May 11, 2014

What is PowerShell?

Powershell is the main command line utility for Microsofts Windows Operating Systems. It comes pre-installed with Windows 7 and onwards. As well as Windows Server 2008 and onwards. It is immensely powerfull and is regularly used my system administrators to automate repetitive windows tasks.


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To open up the Powershell Console, go to:

start -> all programs -> accessories -> Windows PowerShell

You might find 2 pairs of links, those tagged with x86, and those without. The x86 are actually the 32bit versions and should be avoided. The “PowerShell ISE” is actually a more feature reach version of the standard PowerShell console, and is as an IDE for writing PowerShell scripts.

Tip, you should also do the following:

  1. right click on the powershell icon
  2. go to properties,
  3. select the shortcut tab
  4. click on the “advanced” button
  5. enable the “Run as Administrator” checkbox
  6. Then apply and save changes

The latest version of powershell is v4.0. To see what version you have installed, do:

PS C:\=> $PSVersionTable

Name                           Value
----                           -----
PSVersion                      4.0
WSManStackVersion              3.0
CLRVersion                     4.0.30319.18444
BuildVersion                   6.3.9600.16406
PSCompatibleVersions           {1.0, 2.0, 3.0, 4.0}
PSRemotingProtocolVersion      2.2

If you or using an older version, then you can upgrade to the latest version by installing the latest Windows Management Framework.

In this course we will be showing you how to write and run powershell scripts. However, by default PowerShell’s script running capability is disabled (aka restricted). You can check what this setting is by running the following command:

PS C:\Windows\system32=> Get-ExecutionPolicy

To follow this course, you need to change this to unrestricted, like this:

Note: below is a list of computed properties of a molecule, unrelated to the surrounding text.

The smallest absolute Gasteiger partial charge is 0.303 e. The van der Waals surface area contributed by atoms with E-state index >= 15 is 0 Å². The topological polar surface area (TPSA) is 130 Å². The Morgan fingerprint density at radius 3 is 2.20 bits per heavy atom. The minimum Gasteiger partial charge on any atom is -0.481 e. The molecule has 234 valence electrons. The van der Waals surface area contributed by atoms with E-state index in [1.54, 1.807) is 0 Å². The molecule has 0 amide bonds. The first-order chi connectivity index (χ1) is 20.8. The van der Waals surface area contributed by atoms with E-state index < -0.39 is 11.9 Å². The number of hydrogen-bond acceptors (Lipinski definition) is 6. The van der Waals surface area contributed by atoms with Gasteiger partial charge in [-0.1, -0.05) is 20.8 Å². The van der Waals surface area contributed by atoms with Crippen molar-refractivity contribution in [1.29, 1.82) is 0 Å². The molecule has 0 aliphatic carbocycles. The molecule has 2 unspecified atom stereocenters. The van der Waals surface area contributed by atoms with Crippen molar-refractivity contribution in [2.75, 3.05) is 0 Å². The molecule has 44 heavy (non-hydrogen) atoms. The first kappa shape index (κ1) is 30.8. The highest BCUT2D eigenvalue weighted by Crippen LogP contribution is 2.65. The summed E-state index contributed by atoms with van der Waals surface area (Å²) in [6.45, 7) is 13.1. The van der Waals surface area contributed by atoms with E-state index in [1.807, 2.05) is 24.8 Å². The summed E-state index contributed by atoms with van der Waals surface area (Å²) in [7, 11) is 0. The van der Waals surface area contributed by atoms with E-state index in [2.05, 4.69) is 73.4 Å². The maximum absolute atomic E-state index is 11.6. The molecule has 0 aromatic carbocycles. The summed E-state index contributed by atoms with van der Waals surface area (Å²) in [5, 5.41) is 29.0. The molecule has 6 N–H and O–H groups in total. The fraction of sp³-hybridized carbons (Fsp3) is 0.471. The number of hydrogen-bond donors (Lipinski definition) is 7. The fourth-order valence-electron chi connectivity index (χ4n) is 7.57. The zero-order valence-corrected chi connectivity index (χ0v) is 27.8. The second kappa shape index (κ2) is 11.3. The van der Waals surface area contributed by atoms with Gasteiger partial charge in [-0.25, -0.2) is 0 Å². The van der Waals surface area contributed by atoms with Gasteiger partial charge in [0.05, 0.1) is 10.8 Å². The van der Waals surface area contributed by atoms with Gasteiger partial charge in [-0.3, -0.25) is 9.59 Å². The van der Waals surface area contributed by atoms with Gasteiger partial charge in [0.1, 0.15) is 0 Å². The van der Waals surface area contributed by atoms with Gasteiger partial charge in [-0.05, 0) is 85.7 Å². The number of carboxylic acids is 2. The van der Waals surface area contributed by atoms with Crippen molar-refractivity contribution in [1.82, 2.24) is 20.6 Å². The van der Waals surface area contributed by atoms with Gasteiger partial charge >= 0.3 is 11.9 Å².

PS C:\> Set-ExecutionPolicy -ExecutionPolicy unrestricted
PS C:> Get-ExecutionPolicy

You only need to do this once, and your machine will remember it, even if you restart it.

We’ll explain more about Execution Policies later in the course, but for now just accept this in order to get started.

Another key feature that is disabled by default is PowerShell’s ability to send commands to other windows machines and run those commands remotely. This feature is immensely powerful because it allows Windows SysAdmins to remotely manage an army of windows machines from a single place. We’ll explain more about remoting later in the course, but for now, all you need to do is:

PS C:\Windows\system32=> enable-psremoting

(You may need to say “Y” to several prompts.)

Once again, you only need to do this once, and your machine will remember it, even if you restart it.

PowerShell comes with a handy built-in help guide. This guide is an comprehensive reference manual that tells you everything you need to know about PowerShell. However this guide gets regularly updated and to ensure you have the most up-to-date guide installed, simply run:

PS C:\Windows\system32=> Update-Help

We’ll cover more about how to use this built-in help guide in the next lesson.